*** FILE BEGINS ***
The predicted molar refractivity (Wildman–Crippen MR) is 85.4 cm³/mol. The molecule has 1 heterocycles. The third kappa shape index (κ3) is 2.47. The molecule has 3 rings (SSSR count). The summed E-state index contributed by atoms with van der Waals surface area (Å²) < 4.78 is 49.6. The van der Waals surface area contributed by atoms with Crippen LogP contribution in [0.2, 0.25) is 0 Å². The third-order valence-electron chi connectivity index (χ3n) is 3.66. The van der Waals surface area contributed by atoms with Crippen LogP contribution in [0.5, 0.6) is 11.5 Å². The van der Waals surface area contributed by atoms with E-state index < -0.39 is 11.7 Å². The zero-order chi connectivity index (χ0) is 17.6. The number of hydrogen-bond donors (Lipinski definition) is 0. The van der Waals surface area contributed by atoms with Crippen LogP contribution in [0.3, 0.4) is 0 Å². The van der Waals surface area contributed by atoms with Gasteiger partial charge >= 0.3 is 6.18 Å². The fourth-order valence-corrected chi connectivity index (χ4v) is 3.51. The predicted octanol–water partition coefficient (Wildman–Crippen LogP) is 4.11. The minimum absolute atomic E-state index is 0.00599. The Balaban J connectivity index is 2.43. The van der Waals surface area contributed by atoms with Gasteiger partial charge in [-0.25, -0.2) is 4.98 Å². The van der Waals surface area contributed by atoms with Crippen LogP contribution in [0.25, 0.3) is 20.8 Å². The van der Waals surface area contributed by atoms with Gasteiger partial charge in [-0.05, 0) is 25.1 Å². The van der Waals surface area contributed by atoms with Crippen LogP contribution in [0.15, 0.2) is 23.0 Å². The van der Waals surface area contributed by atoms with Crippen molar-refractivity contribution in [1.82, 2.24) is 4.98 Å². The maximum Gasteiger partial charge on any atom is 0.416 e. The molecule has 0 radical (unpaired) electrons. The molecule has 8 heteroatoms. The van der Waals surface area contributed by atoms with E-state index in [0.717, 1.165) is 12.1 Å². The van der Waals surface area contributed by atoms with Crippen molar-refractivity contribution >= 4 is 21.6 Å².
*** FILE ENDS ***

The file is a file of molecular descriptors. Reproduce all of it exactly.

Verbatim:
The predicted molar refractivity (Wildman–Crippen MR) is 85.4 cm³/mol. The molecule has 1 heterocycles. The third kappa shape index (κ3) is 2.47. The molecule has 3 rings (SSSR count). The summed E-state index contributed by atoms with van der Waals surface area (Å²) < 4.78 is 49.6. The van der Waals surface area contributed by atoms with Crippen LogP contribution in [0.2, 0.25) is 0 Å². The third-order valence-electron chi connectivity index (χ3n) is 3.66. The van der Waals surface area contributed by atoms with Crippen LogP contribution in [0.5, 0.6) is 11.5 Å². The van der Waals surface area contributed by atoms with E-state index < -0.39 is 11.7 Å². The zero-order chi connectivity index (χ0) is 17.6. The number of hydrogen-bond donors (Lipinski definition) is 0. The van der Waals surface area contributed by atoms with Crippen LogP contribution in [0.3, 0.4) is 0 Å². The van der Waals surface area contributed by atoms with Gasteiger partial charge >= 0.3 is 6.18 Å². The fourth-order valence-corrected chi connectivity index (χ4v) is 3.51. The predicted octanol–water partition coefficient (Wildman–Crippen LogP) is 4.11. The minimum absolute atomic E-state index is 0.00599. The Balaban J connectivity index is 2.43. The van der Waals surface area contributed by atoms with Gasteiger partial charge in [-0.25, -0.2) is 4.98 Å². The van der Waals surface area contributed by atoms with Crippen LogP contribution in [0.25, 0.3) is 20.8 Å². The van der Waals surface area contributed by atoms with Gasteiger partial charge in [-0.05, 0) is 25.1 Å². The van der Waals surface area contributed by atoms with Crippen LogP contribution in [0.15, 0.2) is 23.0 Å². The van der Waals surface area contributed by atoms with Crippen molar-refractivity contribution in [1.82, 2.24) is 4.98 Å². The maximum Gasteiger partial charge on any atom is 0.416 e. The molecule has 0 radical (unpaired) electrons. The molecule has 8 heteroatoms. The van der Waals surface area contributed by atoms with E-state index in [0.717, 1.165) is 12.1 Å². The van der Waals surface area contributed by atoms with Crippen molar-refractivity contribution >= 4 is 21.6 Å².